When this powder keg first exploded after a Week 11 Steelers-Browns game on a Thursday night, Tomlin “didn't have a lot of time to pause and fight battles of that nature.” But he was on the field immediately after the incident, he reminded viewers. He has personal relationships with players and coaches on both sides, Cleveland included, he noted, “and at no point did anyone in that organization come forward and say, ‘Mike, heads-up, we’ve got a situation.’
“I fully support Mason Rudolph, we as an organization fully support Mason Rudolph and to be quite honest with you, we were hacked off with what we saw this weekend.”
Once it was over, at the top of the screen, ESPN ran a graphic zoomed in on Tomlin’s eyes with the words “STEEL RESOLVE” in bold. It’s being played as entertainment, to a degree, a sizzling story line during a quiet period of the NFL offseason. But a “reputation has been tarnished” is how Tomlin referred to the effect the newest news cycle is having on Rudolph’s life and career.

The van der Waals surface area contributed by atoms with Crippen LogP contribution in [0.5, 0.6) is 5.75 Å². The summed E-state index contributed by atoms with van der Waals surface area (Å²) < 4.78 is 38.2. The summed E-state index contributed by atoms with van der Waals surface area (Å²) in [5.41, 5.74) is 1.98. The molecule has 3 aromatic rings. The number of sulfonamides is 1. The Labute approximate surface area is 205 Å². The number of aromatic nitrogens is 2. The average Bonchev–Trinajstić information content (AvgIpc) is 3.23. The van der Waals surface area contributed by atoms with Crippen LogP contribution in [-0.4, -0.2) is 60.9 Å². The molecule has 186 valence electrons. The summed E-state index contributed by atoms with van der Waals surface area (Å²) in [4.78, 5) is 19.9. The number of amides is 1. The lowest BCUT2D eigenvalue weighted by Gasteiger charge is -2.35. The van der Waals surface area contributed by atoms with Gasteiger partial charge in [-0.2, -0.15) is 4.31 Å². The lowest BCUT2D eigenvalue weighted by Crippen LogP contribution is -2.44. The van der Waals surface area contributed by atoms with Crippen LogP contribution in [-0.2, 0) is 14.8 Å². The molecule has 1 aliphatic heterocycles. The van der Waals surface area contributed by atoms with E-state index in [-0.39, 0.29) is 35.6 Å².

Tomlin also addressed some other conspiracies that have surfaced, be it at the suggestion of Garrett or the media. First of all, that the Steelers or the NFL are intentionally withholding anything that could back Garrett’s side of the story.
“I represent the leadership of the Pittsburgh Steeler organization, and that also was implied during that interview this weekend that somehow we suppressed evidence or were participants in some lack of thoroughness. … That's laughable,” Tomlin said. “We would not participate in the covering up of such issues, and we would obviously do what was appropriate in terms of dealing with those circumstances.”
One distinction Tomlin made multiple times is that he’s not out to “attack” Garrett, though he acknowledged that he may do so “indirectly.” He made a comment that Garrett has “been in the lane he’s in” — maintaining that Rudolph hurled a racial slur — since a few days after the fight, but the context of it as it pertains to Rudolph has become the issue.
Tomlin was asked how much culpability should be on Rudolph’s shoulders for his role in the entire ordeal, and responded that other than Rudolph’s “active participation in the altercation,” to portray anything beyond that is unfair.